Then he took the shotgun barrel back out of my mouth and went in his vest pocket pulled a shotgun shell out. And they did that procedure three times. The third time they did it, to show you how the mind is, when I heard the click of that shotgun, in my mind my hair stood straight up on my head ‘cause I thought he blew my brains out. I honestly did, my mind told me that. But he hadn’t.

In trying to hang me by my cuffs, which was cuffed behind me, they wrenched both sides of my shoulders in doing so. I still wouldn’t talk. They then took me around to the side of the detective car and made me sit sideways in the car with my feet on the ground. They redid my handcuffs. One detective got in the back seat and had me to raise my arms up then he pulled my arms back, which made me lay back. They pulled my pants and shorts down and they repeatedly stuck an electric cattle prod to my testicles. I mean they shocked me so bad – [crying] pardon me – I just get mad. I’m not hurting; I just get mad.

I’m the baby of my family, and if I just could have had the opportunity to defend myself I would have felt better. But these sadistic son of a guns did not give me the chance to fight back or anything. And by the time they finished using that electric cattle prod on me I honestly was ready to say that my mother committed a crime. That’s how they can break you down.

One of Darrell Cannon’s drawings of the torture inflicted on him.

This man Peter Dignan told me that morning before they shocked me, I have a scientific way of interrogating “niggers” like you. And I did not understand what he meant until they continued to torture me that particular day. By the time I got to lock up that evening. I didn’t even know my name. I didn’t know nothing. All I knew was that my internal system was burning and I needed some water or something cold to drink.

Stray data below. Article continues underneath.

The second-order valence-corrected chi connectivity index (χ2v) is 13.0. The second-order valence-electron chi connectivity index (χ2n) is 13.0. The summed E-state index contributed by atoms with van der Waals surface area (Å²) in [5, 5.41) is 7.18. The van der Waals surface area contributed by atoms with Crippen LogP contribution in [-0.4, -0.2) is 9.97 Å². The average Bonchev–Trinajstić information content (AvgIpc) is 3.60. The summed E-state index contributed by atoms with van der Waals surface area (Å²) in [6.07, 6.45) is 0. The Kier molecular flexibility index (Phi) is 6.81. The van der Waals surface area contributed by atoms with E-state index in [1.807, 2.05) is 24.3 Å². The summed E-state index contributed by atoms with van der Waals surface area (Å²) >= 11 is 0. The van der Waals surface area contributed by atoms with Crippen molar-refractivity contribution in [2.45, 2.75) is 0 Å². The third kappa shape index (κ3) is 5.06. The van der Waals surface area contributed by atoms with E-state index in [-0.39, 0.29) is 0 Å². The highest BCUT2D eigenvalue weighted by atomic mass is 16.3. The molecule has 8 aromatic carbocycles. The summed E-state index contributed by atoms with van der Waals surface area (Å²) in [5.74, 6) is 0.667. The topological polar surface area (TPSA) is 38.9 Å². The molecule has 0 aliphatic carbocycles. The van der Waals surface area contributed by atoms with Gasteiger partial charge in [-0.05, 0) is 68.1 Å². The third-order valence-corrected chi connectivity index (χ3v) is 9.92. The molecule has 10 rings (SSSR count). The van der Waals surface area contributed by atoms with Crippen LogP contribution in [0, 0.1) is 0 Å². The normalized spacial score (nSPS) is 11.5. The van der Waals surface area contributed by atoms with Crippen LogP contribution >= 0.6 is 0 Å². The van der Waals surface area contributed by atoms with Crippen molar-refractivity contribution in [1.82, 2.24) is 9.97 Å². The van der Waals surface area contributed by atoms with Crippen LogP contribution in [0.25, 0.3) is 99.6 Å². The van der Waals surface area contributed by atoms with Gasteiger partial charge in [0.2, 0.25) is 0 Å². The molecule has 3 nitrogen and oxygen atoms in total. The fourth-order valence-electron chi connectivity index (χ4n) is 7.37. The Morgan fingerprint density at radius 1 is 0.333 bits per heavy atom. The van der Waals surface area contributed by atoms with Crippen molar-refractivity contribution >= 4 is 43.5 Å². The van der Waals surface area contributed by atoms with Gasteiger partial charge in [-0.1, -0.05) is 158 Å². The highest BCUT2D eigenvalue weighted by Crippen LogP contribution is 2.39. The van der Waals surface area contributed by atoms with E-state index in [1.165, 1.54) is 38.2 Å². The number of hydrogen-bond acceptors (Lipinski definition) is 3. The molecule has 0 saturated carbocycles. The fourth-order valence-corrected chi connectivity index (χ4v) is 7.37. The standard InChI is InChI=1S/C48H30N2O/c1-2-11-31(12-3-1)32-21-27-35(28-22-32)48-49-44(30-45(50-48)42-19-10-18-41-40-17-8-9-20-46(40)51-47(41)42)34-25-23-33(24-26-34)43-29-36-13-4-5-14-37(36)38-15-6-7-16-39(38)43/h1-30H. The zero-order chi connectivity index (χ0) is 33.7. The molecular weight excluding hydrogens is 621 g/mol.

The next day when I went to court I told my attorney what had happened, and a few days later, he came over to the jail, and he brought pen and paper. He said Darrell Cannon, I want you to draw everything that they did to you. I said I don’t know how to draw. He said give me some stick figures, I just want to show the courts what they did to you.

Those drawings you saw, I did that. They were submitted. The state’s attorney had their own psychiatrist examine the torture drawings. And their own psychiatrist said yeah, sorry to say that this happened. No man could be this detailed if it didn’t happen. We had international psychiatrists that had been all over the world interviewing torture victims. They had two different specialists come and see me at separate times. Both of them said yes, Darrell Cannon was tortured. They diagnosed me with post-traumatic syndrome. And they say I still have it today because of the fact that I get so doggone mad every time I think about it. And theses cowards, they were so afraid of Darrell Cannon that everything they did to me, they did while I was handcuffed behind my back at that.